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Clem Tisdell

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Clem Tisdell

Clement Allan Tisdell (born 18 November 1939 in Taree, New South Wales) is an Australian economist and Emeritus Professor at the University of Queensland. He is best known for his work in environmental and ecological economics.

Contents

  • Academic background 1
  • Academic interests 2
  • References 3
  • Selected publications 4
  • External links 5

Academic background

Clem Tisdell obtained his bachelor's degree in Commerce (majoring in Economics) from the University of New South Wales in 1961 and his doctorate in Economics from the Australian National University in 1964. During his professorship he has occupied various academic offices: acting head of the Department of Economics at the Australian National University, dean of the Faculty of Economics and Commerce at the University of Newcastle, deputy director of the School of Marine Sciences and head of the Department of the School of Economics at the University of Queensland.

Academic interests

While Clem Tisdell is commonly recognised as an ecological economist,[1] his research interests are diverse. His contribution to the literature on the environment, biodiversity conservation and sustainable development notwithstanding, his research and writing encompass various areas that include poverty, trade and globalisation, economic development, welfare economics, tourism, natural resources, the economics and socioeconomics of China and India, socioeconomic gender issues, economic theory (e.g., bounded rationality and economic evolution) and the history of economic thought.[2]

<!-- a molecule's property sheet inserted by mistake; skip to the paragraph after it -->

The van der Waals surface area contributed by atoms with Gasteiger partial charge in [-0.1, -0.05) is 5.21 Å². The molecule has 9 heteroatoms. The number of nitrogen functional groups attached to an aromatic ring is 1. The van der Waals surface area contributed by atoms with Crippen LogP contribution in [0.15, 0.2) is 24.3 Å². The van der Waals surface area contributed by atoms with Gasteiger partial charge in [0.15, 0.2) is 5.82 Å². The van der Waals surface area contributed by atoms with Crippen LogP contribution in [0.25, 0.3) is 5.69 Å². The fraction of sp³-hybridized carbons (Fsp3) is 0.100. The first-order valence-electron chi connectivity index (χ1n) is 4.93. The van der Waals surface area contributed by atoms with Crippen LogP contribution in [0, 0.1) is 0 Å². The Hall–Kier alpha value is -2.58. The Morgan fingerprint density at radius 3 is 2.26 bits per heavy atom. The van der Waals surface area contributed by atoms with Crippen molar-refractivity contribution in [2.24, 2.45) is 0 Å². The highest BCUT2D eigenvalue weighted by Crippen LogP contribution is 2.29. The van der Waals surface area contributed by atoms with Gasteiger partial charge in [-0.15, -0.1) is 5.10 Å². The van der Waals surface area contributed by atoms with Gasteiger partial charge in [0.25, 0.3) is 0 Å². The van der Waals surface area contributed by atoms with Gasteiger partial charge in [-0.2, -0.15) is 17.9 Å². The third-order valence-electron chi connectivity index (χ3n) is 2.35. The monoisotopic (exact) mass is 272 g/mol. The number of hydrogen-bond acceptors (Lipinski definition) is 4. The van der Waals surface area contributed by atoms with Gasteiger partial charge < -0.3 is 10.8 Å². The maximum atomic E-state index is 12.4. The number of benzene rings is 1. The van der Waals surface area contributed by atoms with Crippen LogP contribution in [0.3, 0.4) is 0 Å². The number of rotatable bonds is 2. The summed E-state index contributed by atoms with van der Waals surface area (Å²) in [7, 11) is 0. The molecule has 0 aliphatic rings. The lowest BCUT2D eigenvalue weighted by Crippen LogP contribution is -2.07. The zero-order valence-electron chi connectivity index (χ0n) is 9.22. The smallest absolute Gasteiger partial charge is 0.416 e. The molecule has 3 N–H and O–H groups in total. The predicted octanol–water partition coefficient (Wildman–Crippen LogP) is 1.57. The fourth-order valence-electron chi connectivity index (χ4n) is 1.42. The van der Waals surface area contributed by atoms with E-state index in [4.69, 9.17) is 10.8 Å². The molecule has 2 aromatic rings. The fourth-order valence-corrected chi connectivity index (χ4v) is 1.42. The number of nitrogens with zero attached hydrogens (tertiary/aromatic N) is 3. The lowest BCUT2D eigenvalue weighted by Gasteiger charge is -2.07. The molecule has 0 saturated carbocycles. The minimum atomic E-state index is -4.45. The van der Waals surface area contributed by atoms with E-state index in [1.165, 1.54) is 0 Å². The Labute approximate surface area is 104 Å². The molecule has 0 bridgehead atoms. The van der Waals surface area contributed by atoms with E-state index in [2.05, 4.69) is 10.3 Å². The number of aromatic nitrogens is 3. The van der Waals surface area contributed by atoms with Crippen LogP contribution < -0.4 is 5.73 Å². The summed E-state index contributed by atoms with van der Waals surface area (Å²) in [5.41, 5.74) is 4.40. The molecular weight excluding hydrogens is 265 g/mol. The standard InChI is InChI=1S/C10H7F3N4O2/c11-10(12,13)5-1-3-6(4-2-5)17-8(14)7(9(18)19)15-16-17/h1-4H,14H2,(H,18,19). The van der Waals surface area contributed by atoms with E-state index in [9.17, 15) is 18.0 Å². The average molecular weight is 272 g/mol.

Clem Tisdell is among the top three most prolific economists in Australia.[3][4] Apart from academic articles, he has authored microeconomics textbooks[5] and monographs on the economics of environmental conservation. Under the RePEc project (Research Papers in Economics), Tisdell is ranked among the top 5% of all registered economic authors.[6] In terms of the 'number of distinct works' produced, RePEc ranks him No. 11 globally.[7]

A comprehensive account of Tisdell's body of work can be found at both his University of Queensland webpage and the University of Queensland Library's online catalogue (see external links below).

References

  1. ^ Patterson, M.G. 2006. Development of ecological economics in Australia and New Zealand. Ecological Economics 56(3): 312–331.
  2. ^ Lodewijks, J. 2007. A conversation with Clem Tisdell. Economic Analysis & Policy 37(2): 119–143.
  3. ^ Sinha, D. and Macri, J. 2004. Rankings of economists in teaching economics departments in Australia, 1988–2000. Economics Bulletin 1(4): 1–19.
  4. ^ Macri, J. and Sinha, D. 2006. Ranking methodology for international comparisons of institutions and individuals: an application to economics in Australia and New Zealand. Journal of Economic Surveys 20(1): 111–156
  5. ^ Dollery, B. and Wallis, J. 1996. An interview with Clem Tisdell. International Journal of Social Economics 23(4/5/6): 20–48.
  6. ^ RePEc. 2010. Top 5% Authors, as of January 2010: Average Rank Score
  7. ^ RePEc. 2010. Top 5% Authors, as of January 2010: Number of Distinct Works. [1]

Selected publications

Books
Journal articles
See also: Herman Daly, Robert Solow and Joseph Stiglitz.
Also available online as:
Papers
  • Tisdell, Clem (2005). Elephants and polity in ancient India as exemplified by Kautilya's Arthasastra (Science of Polity). Working papers in Economics, Ecology and the Environment, No. 120. School of Economics, University of Queensland: Brisbane, Queensland.
  • Tisdell, Clem (2009). The production of biofuels: welfare and environmental consequences for Asia. Working papers in Economics, Ecology and the Environment, No. 159. School of Economics, University of Queensland: Brisbane, Queensland.

External links

  • Clem Tisdell's homepage at the University of Queensland's webpage (contains CV and list of working papers, books and journal articles)
  • Clem Tisdell's publications that are available at the University of Queensland Library collection (listed in reverse chronological order)
  • series (downloadable)Economics, Ecology and Environment Working PaperClem Tisdell's
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